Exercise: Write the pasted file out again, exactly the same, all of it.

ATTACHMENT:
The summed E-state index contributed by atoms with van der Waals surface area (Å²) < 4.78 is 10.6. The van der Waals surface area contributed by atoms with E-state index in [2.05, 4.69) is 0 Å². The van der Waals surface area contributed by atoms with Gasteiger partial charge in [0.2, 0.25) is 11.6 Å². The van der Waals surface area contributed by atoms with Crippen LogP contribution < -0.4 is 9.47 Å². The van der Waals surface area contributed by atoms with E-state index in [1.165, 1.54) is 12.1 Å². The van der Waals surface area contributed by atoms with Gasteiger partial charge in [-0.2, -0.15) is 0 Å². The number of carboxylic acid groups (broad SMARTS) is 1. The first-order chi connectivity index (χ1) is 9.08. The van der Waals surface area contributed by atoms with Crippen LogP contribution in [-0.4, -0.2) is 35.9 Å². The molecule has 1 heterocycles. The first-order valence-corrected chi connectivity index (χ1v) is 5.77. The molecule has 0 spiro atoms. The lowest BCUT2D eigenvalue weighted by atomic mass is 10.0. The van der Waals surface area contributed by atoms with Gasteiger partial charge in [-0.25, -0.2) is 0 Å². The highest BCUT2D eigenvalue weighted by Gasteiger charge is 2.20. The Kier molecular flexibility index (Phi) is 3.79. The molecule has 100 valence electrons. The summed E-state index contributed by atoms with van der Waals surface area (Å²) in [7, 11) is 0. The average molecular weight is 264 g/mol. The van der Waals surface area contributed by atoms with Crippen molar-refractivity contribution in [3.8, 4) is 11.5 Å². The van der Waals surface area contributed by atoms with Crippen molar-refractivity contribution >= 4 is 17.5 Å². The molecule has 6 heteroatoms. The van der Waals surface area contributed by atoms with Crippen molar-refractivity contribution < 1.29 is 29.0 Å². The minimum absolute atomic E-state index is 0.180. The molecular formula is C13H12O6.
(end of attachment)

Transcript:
The summed E-state index contributed by atoms with van der Waals surface area (Å²) < 4.78 is 10.6. The van der Waals surface area contributed by atoms with E-state index in [2.05, 4.69) is 0 Å². The van der Waals surface area contributed by atoms with Gasteiger partial charge in [0.2, 0.25) is 11.6 Å². The van der Waals surface area contributed by atoms with Crippen LogP contribution < -0.4 is 9.47 Å². The van der Waals surface area contributed by atoms with E-state index in [1.165, 1.54) is 12.1 Å². The van der Waals surface area contributed by atoms with Gasteiger partial charge in [-0.2, -0.15) is 0 Å². The number of carboxylic acid groups (broad SMARTS) is 1. The first-order chi connectivity index (χ1) is 9.08. The van der Waals surface area contributed by atoms with Crippen LogP contribution in [-0.4, -0.2) is 35.9 Å². The molecule has 1 heterocycles. The first-order valence-corrected chi connectivity index (χ1v) is 5.77. The molecule has 0 spiro atoms. The lowest BCUT2D eigenvalue weighted by atomic mass is 10.0. The van der Waals surface area contributed by atoms with Gasteiger partial charge in [-0.25, -0.2) is 0 Å². The highest BCUT2D eigenvalue weighted by Gasteiger charge is 2.20. The Kier molecular flexibility index (Phi) is 3.79. The molecule has 100 valence electrons. The summed E-state index contributed by atoms with van der Waals surface area (Å²) in [7, 11) is 0. The average molecular weight is 264 g/mol. The van der Waals surface area contributed by atoms with Crippen molar-refractivity contribution in [3.8, 4) is 11.5 Å². The van der Waals surface area contributed by atoms with Crippen molar-refractivity contribution >= 4 is 17.5 Å². The molecule has 6 heteroatoms. The van der Waals surface area contributed by atoms with Crippen molar-refractivity contribution < 1.29 is 29.0 Å². The minimum absolute atomic E-state index is 0.180. The molecular formula is C13H12O6.